Pets at Work

According to the American Pet Products Association, 17 percent of Americans work at a pet-friendly workplace. This number seems to be growing as the benefits of pets in the workplace are more publicized and acknowledged. Allowing pets in the office can create a better place to work and attract a special, high-performing, and caring employee base. Employees also tend to feel more inspired, more creative, and more comfortable. And executives can take pride in seeing their employees happy and thriving. So when considering workplace safety, it's becoming more important to consider the pets that could be in the workplace when an emergency occurs.

So how does one get started in developing an emergency plan for the office? To start, it's important to connect with a local fire official, who is typically a wealth of information and a friendly resource. This person can help with specifics on local fire code requirements and what kind of elements need to be included for different types of occupancies. For example, some elements that need to be included in a pet-friendly office plan are the following:

  • Preferred and alternative means of notifying employees of a fire or emergency
  • Floor plans that include escape routes, locations of manual fire alarm boxes and portable fire extinguishers, and locations where employees should gather once evacuated
  • The identification and assignment of employees responsible for leading the evacuation of other employees and pets in their area
  • Protocols for pets being left behind by their owners
  • Identification of employees responsible for emergency medical care for other employees and pets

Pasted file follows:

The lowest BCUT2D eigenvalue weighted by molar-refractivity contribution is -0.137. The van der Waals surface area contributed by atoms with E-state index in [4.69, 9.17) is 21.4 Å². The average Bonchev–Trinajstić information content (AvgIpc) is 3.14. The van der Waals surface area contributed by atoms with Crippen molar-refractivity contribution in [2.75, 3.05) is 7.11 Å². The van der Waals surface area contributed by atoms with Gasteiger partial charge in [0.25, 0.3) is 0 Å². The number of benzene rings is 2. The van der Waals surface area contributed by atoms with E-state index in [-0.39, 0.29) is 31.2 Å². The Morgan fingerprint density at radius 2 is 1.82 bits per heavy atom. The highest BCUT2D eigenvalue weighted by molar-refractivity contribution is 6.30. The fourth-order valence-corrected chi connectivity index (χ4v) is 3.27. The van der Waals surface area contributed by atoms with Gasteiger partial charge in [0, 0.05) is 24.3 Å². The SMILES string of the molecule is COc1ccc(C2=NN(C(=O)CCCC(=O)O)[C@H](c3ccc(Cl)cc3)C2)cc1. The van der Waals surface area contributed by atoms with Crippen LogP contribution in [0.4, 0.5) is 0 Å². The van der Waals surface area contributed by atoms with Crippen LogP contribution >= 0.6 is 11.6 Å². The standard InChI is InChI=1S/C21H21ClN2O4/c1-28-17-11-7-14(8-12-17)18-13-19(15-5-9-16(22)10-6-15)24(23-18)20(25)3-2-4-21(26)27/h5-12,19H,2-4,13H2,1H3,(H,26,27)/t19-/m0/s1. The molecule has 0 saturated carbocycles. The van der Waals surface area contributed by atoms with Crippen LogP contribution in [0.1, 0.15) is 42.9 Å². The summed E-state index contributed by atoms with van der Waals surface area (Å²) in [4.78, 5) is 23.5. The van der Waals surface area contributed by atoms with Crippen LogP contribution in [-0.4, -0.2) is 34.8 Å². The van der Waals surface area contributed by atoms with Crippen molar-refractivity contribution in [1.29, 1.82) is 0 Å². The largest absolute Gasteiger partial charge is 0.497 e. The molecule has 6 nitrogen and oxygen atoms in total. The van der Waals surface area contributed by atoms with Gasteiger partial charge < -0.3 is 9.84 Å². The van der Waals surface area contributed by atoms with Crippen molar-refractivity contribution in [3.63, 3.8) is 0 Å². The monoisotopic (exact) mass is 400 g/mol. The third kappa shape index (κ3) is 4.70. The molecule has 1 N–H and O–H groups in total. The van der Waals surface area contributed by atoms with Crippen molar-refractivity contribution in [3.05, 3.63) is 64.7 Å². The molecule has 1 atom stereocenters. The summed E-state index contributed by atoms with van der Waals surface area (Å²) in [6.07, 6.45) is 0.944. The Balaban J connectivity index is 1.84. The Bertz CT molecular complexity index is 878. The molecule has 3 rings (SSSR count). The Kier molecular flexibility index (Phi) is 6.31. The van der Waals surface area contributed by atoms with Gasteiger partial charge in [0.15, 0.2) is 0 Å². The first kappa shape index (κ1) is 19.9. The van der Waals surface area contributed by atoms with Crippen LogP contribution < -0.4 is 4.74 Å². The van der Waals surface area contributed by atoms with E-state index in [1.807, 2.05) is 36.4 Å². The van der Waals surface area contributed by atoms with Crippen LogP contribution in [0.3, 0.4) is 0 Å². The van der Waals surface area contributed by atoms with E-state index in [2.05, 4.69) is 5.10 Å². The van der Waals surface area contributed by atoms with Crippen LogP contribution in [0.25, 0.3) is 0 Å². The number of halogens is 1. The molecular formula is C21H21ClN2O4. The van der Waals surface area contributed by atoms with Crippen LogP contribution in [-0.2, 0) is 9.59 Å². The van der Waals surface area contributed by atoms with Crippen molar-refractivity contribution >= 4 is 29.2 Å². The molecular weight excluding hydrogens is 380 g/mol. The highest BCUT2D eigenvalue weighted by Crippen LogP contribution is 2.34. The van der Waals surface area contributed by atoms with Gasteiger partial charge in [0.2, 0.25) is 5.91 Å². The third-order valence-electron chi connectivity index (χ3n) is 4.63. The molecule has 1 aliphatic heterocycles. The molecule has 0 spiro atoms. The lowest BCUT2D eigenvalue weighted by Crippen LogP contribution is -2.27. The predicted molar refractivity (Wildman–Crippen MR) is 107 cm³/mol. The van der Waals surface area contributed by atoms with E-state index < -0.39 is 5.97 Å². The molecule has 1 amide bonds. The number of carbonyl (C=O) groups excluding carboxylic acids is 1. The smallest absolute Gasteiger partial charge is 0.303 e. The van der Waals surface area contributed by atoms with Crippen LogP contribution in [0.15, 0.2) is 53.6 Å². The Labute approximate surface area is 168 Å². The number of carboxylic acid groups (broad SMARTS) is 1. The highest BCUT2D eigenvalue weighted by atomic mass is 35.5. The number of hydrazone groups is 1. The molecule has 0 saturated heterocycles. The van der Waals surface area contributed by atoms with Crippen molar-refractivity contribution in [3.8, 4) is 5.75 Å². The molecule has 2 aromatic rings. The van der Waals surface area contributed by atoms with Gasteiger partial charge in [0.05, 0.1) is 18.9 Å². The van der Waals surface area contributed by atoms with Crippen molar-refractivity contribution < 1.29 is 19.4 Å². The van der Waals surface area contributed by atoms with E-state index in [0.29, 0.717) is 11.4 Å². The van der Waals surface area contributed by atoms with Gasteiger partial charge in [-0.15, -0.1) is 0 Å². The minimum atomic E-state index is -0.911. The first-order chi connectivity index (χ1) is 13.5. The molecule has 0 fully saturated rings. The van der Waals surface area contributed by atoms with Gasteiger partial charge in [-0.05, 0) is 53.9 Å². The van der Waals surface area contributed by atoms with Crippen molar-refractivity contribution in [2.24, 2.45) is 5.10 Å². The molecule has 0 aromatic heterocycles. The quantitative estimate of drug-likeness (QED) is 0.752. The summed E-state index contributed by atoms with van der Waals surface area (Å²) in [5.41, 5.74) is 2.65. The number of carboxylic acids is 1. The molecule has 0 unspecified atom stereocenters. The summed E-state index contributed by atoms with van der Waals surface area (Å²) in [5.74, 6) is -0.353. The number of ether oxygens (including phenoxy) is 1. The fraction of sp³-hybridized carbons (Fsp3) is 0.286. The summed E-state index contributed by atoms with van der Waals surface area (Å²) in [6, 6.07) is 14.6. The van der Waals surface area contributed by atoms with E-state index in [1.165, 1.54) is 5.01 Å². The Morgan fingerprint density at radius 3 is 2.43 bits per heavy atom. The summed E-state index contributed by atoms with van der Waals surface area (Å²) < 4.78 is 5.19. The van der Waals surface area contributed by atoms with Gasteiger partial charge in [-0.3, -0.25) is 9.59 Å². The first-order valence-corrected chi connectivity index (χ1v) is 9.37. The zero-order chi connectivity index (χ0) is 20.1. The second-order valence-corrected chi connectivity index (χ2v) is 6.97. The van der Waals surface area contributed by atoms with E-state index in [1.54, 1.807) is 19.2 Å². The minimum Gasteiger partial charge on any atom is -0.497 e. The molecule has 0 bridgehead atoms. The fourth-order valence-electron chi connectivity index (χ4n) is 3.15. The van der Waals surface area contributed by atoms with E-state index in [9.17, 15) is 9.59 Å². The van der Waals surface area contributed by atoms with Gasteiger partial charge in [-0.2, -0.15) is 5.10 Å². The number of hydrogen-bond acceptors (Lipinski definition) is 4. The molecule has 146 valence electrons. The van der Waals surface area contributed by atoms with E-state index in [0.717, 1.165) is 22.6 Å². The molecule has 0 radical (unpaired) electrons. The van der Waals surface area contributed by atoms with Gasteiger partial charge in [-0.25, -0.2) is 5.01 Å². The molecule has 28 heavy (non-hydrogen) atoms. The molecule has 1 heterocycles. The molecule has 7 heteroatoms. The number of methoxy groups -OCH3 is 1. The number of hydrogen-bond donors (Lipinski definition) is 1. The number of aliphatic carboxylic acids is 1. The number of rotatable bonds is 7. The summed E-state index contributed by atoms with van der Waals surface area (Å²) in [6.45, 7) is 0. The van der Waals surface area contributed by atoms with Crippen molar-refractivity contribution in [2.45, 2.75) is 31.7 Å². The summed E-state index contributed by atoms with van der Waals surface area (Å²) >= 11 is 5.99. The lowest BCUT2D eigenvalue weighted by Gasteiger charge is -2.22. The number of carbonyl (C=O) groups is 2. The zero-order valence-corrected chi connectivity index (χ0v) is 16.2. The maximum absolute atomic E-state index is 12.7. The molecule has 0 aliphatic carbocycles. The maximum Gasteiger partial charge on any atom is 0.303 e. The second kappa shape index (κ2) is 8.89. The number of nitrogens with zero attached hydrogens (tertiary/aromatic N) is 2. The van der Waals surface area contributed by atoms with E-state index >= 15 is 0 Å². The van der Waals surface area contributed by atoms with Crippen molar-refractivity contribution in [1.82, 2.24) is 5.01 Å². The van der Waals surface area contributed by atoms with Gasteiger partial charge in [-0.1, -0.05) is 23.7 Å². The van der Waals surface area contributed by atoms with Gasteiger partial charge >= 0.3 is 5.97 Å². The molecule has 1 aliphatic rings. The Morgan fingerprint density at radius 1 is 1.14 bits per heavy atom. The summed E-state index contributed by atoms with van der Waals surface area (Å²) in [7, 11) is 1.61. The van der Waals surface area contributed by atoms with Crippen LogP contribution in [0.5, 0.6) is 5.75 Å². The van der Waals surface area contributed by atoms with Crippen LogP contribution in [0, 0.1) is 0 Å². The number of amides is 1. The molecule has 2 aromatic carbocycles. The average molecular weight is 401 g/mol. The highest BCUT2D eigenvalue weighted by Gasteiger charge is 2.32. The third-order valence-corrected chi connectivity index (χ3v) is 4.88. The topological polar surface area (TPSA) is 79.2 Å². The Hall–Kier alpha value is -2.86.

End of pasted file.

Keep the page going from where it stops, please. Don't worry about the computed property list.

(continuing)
Remember, fire safety and evacuation plans should be reviewed and updated annually or as necessitated by changes in staff, occupancy, or the physical arrangement of the building. Developing a pet team comprised of representatives from all departments (including the executive team) who enforce a thoughtful pet policy will be helpful in remembering to address these issues on a regular basis.

Practice of these plans is key. It is important for employees to practice fire drills and emergency evacuation procedures so these procedures are ingrained if an emergency strikes. It's equally important to make sure pets are part of the evacuation/emergency drills so they aren't as shocked with the loud noises and commotion that comes with an evacuation.

Helping employees understand pet behavior during an emergency will also lead to success. A fire may be scary to people but are even scarier to animals, as they do not know what is going on. For example, pets react to smoke alarms in different ways. The noise could lead them to panic, where the pet will pant, pace, shake, hide, salivate, and even harm themselves trying to escape from confinement. Firefighters approaching pets in fire gear and oxygen tanks can cause the same type of reaction. Again, the best way to help pets stay calm during an emergency is practice. Regular fire drills will help with reactions to the smoke alarm, but also consider inviting firefighters to visit the office in all the fire gear and approach every pet with treats to help train the pets not to fear these visitors.

Creating a quarterly email newsletter with these types of tips and tricks will also help keep pet behavior top of mind in the event of an emergency.

With a little preparation and regular practice, pets can be just as prepared and safe as employees during an emergency or evacuation.

Erich Wuhrman is the VP of human resources at Trupanion, a leading pet insurance company that is passionate about building a strong pet community both inside and outside the office. He has been instrumental in developing and managing Trupanion's pet-friendly workplace, including preparing employees and their pets for an emergency.

 

Posted by Erich Wuhrman on Sep 19, 2013


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